But what if no one knows what the suggestion is? To return, briefly, to my dissenting voice improv around it, it’s important to recognise that lots of improv groups in the world do take on niche suggestions and do very well – some are even bold enough to run with the first thing suggested for every short form game! Now here we risk stepping in to the territory of turtlenecks, “what is improv?” and theory because all of those things influence what people see as the ‘right’ way to do improv and the suggestion you should take. But I think your group needs to decide based on its own strengths, weaknesses and context.
In my context, if I’m not sure about a suggestion, I’ll take a couple more to see what arises. Usually an audience favourite suggestion reveals itself or we decide via a ‘cheer off’. If that ends up being a niche suggestion, I’ve found that the audience knows enough about it to get the jokes, knows more than us and finds our failing gloriously hilarious or because they suggested it are just generally more receptive to what is performed.
One of my favourite ever shows saw a performer check back in with an audience member pretty much constantly to see if they were getting the suggestion right. The performer had no idea what they were doing and no one really knew what was happening, but the dynamic between them was hilarious!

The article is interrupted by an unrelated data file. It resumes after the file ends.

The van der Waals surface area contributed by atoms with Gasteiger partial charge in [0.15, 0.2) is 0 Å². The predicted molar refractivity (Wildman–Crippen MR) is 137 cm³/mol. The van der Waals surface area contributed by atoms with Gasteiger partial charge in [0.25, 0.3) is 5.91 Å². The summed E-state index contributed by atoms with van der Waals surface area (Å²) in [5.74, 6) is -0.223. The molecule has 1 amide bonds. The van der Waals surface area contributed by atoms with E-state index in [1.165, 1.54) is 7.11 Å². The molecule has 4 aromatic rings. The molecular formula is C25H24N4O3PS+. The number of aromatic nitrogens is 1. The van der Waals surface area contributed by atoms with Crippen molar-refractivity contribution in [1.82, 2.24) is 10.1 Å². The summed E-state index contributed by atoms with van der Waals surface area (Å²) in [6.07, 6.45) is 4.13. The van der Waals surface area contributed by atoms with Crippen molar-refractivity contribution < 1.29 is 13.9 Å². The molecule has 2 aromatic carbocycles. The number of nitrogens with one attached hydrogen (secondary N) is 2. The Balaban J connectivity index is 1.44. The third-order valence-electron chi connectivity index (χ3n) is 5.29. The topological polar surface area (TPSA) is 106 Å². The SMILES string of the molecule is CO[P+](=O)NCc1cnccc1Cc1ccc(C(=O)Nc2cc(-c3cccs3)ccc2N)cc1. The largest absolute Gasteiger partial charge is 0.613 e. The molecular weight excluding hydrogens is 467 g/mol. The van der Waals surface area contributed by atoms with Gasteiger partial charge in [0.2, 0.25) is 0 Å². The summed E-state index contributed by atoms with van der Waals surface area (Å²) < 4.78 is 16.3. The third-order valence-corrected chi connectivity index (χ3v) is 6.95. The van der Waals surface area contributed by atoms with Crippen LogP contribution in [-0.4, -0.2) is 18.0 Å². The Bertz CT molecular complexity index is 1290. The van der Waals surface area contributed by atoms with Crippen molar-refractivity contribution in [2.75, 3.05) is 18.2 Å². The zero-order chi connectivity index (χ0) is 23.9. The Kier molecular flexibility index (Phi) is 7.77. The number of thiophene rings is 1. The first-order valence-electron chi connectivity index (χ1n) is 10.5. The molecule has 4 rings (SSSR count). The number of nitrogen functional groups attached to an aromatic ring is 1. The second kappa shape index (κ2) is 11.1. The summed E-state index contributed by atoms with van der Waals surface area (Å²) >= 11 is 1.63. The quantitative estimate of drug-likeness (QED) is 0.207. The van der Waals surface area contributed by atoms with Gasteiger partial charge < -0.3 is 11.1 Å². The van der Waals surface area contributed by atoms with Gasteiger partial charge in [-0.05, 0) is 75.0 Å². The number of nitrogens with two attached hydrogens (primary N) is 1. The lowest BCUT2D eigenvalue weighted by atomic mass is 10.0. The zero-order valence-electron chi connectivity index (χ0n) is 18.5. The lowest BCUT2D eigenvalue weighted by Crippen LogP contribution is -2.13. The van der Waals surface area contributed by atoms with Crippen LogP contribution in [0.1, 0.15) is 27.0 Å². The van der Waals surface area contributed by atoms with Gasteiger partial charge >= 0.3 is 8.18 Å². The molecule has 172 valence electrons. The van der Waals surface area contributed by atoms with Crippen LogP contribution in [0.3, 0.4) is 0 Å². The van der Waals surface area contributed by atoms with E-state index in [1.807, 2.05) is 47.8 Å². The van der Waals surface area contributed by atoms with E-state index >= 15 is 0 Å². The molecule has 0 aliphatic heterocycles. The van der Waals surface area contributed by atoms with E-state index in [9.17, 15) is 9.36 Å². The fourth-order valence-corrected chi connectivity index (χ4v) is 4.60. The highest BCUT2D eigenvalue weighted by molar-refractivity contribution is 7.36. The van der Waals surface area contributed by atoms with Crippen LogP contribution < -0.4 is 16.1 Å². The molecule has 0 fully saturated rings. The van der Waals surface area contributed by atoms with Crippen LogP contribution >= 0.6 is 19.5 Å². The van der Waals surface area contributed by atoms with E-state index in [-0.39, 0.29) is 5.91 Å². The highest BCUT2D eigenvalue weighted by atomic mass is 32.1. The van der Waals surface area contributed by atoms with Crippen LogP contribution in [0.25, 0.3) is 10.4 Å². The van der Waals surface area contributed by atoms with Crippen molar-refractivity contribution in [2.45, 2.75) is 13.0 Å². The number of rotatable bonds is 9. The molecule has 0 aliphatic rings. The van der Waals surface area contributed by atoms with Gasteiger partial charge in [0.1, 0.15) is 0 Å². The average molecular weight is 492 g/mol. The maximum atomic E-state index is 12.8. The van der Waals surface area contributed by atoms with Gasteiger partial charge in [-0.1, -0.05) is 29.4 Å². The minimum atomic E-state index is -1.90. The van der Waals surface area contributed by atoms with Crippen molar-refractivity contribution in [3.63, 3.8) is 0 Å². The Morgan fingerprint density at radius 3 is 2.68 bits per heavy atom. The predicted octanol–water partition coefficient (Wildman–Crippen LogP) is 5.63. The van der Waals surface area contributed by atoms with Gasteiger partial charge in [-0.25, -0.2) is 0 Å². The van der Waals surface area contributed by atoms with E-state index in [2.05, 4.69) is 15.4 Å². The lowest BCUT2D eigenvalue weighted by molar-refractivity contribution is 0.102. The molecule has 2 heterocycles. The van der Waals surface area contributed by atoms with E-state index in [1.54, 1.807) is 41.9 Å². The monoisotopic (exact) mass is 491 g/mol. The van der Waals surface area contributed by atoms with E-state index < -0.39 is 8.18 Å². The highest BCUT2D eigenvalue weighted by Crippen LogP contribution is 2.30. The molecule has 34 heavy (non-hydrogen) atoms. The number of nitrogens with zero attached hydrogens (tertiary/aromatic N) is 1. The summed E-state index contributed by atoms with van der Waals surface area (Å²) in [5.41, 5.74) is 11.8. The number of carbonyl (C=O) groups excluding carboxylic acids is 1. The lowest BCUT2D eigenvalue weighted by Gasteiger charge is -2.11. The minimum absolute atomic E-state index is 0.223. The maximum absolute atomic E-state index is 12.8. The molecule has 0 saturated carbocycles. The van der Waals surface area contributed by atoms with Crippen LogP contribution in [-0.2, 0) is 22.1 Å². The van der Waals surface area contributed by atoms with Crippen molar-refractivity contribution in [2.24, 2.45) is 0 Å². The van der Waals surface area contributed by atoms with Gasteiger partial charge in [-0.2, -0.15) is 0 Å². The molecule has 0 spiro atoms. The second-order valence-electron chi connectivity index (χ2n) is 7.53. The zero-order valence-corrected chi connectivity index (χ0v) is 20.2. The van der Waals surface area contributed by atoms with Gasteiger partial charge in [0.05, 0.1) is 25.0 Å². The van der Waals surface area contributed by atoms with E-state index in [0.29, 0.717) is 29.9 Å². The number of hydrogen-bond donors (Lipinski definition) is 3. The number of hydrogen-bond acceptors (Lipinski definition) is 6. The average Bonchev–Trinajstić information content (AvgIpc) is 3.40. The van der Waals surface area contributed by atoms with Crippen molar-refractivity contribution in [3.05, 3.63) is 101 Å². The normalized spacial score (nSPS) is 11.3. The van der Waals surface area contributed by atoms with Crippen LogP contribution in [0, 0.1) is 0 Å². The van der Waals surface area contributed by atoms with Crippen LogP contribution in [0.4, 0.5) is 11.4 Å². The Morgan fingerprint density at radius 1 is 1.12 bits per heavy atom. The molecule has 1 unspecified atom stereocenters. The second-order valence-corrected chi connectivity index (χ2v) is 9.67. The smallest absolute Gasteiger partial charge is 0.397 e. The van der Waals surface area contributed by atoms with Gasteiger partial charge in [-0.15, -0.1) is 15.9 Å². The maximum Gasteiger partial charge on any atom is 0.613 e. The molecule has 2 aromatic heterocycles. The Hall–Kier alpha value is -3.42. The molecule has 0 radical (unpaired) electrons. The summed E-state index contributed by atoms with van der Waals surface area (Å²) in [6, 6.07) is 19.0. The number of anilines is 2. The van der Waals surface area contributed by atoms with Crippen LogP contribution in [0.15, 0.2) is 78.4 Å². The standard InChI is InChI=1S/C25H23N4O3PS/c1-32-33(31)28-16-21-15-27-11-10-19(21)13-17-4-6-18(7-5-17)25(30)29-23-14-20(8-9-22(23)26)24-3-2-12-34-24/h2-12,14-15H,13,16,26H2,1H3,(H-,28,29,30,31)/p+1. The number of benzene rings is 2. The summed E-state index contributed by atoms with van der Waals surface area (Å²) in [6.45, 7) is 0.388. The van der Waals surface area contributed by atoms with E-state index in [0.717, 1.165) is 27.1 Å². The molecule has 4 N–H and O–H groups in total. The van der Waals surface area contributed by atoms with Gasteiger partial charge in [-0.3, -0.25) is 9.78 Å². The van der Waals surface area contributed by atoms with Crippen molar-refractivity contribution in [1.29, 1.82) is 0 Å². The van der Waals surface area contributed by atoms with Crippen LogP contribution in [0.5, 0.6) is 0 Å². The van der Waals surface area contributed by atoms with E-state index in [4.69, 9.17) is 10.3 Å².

A member of the performing group suggested it.
Have you ever witnessed this phenomenon? I have seen it happen at a couple of shows – at the Edinburgh Fringe! Why go to Edinburgh, the biggest performing arts festival in the world, to take your own suggestions from a dormant performer? Just as you would do in a rehearsal… when you have people from all over the world in front of you to give you suggestions?
Now, I understand where this could come from: very small or very shy audiences are hard work for a host and performers. It’s possible that the awkward, prolonged gap between asking for the suggestion and getting one was too much to bear. But why take a suggestion from someone in your group? Where will the variety come from? Where will the challenge come from? And how will that audience get involved if they know you’ll shout something out within seconds of the suggestion being requested?
There are so many ways to get suggestions from an audience and to make them feel comfortable contributing – but that’s a blog for another day! We as a group have agreed not to do this. Occasionally, we do have a prolonged silence while people think, but with the right encouragement this is absolutely okay and should always be encouraged above performers filling the gap. Therefore I’d say that any suggestion from your own teammates is a bad suggestion.
those are my thoughts on what makes a bad suggestion and what we do to avoid them. Remember, this is based on experience in a context that’s different to your own, so feel free to share ideas/similar experiences. Even if this blog has simply made you reflect on the improv you’ve seen or how you host your own shows – I’d say that’s a success!
I’d love to hear your ideas or thoughts, if you’d like to share them, you’ll find my social media info below.